Thursday, 8 November 2012

TV: Fool Britannia

More hilarious pranks and comic creations from Dom Joly.

Fool Britannia featuring Dom Joly as the asbo vicar
and many other great new characters.
I have to admit that although I enjoyed the first episode of Fool Britannia, overall I was still left feeling ever so slightly disappointed.  The trouble was that I had been expecting an exact replica of Dom Joly’s first hidden camera prank show, Trigger Happy, and although there are a lot of obvious similarities between the two shows, Fool Britannia is nevertheless its own show.

It would be fair to say that Fool Britannia is kind of an ITV-ified version of Trigger Happy.  It takes the same general formula and then tinkers with it slightly to produce a more mainstream friendly show.  For example, whereas Trigger Happy would link sketches together with cool indie tunes, Fool Britannia instead features voice-overs to introduce some of the sketches.

Canned laughter has also been used, and the editorial changes between Trigger Happy and Fool Britannia can at first take a bit of getting used to, which is perhaps why despite enjoying the first episode I was nevertheless still left with the opinion that it hadn’t quite matched the high standards I had expected.  However, I enjoyed the initial viewing enough to ensure I tuned in the following Saturday and within a couple of weeks I had been completely won over.  I think it’s just a case of needing to shake off your preconceived expectations and then once you’ve done that you can then appreciate Fool Britannia in its own right.

Despite the editorial differences though, some of the actual material from Fool Britannia would fit in almost perfectly on Trigger Happy.  One sketch featuring two backpackers carrying two very wide and obstructive backpacks starts off by taking its obvious inspiration from the two fat men (Dom and accomplice wearing padded suits) from Trigger Happy, as they pull the same amusing trick of blocking doorways and alleyways to the frustration of pedestrians.  Similarly, the fighting gnomes are pretty much a remake of Trigger Happy’s fighting cats and dogs but with different costumes.

Other sketches though, such as a humorous scene where the rather gormless Professor John Romeo from Kensington University interviews Glaswegians using an interpreter to translate the strong Glaswegian accent, whilst still in the same general Dom Joly spirit of comedy, are nevertheless more or less fresh Dom Joly creations.

Dom Joly as the brilliant asbo vicar.
Arguably one of the funniest sketches on Fool Britannia is the asbo vicar who engages village visitors in friendly chats before then commencing with unexpected antics such as pushing old ladies into the stream and cutting kids’ balloons.  One sketch which had me in absolute fits of laughter was a scene where the asbo vicar is out with a group of choir boys and they stumble across a frail old man with a walking stick who has a nasty fall.  Quick as a flash Dom and the choir boys spot an opportunity for high-jinks and sprint across to the old man in high spirits shouting ‘Bundle!’* as they pile on top of him.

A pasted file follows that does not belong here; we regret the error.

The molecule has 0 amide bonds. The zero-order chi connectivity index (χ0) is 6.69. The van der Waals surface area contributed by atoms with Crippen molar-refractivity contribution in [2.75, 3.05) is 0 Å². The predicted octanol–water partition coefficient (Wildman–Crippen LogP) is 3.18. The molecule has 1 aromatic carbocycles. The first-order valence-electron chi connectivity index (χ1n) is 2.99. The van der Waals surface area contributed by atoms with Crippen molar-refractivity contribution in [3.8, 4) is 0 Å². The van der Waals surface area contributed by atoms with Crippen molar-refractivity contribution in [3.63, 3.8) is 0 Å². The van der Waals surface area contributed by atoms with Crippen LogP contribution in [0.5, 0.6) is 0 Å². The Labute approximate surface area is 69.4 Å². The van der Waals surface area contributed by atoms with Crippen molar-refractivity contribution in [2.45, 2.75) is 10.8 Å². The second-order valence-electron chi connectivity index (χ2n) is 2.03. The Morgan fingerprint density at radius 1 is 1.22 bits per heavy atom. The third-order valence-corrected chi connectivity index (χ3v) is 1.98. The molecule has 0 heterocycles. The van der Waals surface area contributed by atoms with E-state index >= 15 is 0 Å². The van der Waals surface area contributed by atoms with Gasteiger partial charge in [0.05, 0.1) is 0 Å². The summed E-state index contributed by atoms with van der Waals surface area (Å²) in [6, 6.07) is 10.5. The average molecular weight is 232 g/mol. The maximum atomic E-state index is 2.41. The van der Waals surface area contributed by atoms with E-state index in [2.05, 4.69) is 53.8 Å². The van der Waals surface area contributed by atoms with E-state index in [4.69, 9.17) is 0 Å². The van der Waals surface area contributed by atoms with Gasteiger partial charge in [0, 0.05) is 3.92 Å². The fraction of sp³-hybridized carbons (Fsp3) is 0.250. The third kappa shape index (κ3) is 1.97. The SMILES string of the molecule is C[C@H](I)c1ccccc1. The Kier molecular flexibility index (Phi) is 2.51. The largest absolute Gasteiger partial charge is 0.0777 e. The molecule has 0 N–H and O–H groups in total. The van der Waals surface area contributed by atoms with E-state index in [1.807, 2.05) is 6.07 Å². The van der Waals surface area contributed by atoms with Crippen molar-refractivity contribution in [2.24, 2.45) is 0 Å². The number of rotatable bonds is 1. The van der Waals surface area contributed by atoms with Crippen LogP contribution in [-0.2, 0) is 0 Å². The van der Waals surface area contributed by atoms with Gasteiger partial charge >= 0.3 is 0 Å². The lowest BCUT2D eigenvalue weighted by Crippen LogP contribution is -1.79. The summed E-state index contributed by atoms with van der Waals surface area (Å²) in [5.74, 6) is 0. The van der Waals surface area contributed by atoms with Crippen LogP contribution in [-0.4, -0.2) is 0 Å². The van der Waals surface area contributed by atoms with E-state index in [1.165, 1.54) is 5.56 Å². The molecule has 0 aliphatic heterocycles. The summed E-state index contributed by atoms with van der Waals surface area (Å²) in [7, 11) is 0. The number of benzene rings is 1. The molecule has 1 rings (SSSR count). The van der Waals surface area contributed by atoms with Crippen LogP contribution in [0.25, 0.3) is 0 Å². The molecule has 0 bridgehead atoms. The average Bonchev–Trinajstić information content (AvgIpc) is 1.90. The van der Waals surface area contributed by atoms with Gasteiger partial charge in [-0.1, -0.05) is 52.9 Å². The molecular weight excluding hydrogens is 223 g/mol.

* I used to refer to it as a ‘Pile on!’ when I was at school.
Dom as the asbo vicar finds this an absolutely hilarious prank and as the poor old man eventually struggles to his feet once again even some of the watching public sitting nearby can’t hide their amusement at the surrealness of a vicar acting like he was still at school and starting a ‘bundle’ on top of a poor old man who has taken a fall.  In fact the reaction of the unsuspecting passers-by is what makes the asbo vicar so funny and some of the reactions are absolutely priceless as they stare open-mouthed in stunned shock at some of the vicar’s more outrageous behaviour.

Other regular characters on the show include Ian Yard the over officious safety officer, the ‘Happy To Help’ tourist information assistant, who in actual fact provides very little help at all and the unfortunate accident prone dude who sits bandaged-up in his wheelchair and reports on how he got his injuries to passers-by with increasingly far-fetched stories.  Inevitably some sketches are funnier than others, but overall there’s a great selection of entertaining characters on display throughout each show.

To sum it all up, if you go into Fool Britannia expecting an exact replica of Trigger Happy then like me you may find yourself feeling initially slightly underwhelmed as your preconceived expectations are not quite fulfilled.  But if you watch Fool Britannia aware that the spirit of Trigger Happy, although still firmly intact, has been transported into a more ITV-ified mainstream home for Dom Joly’s trademark sense of humour, then you’ll likely discover that Fool Britannia is a very funny show which grows on you more and more as the series progresses.

. . . . . . . .

The first series of Fool Britannia has come to an end now, but you can rent all nine episodes on the ITV player:
Fool Britannia - Series 1 

Update: At the time of writing, the first few episodes of series 2 of Fool Britannia are currently available for free on the ITV player:
Fool Britannia - Series 2

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TV on 'Worthy Of A Bigger Audience'

Please note, all promotional images used on this blog remain the copyright of the respective publishers and are used in accordance with 'Fair Use' legislation for review purposes.

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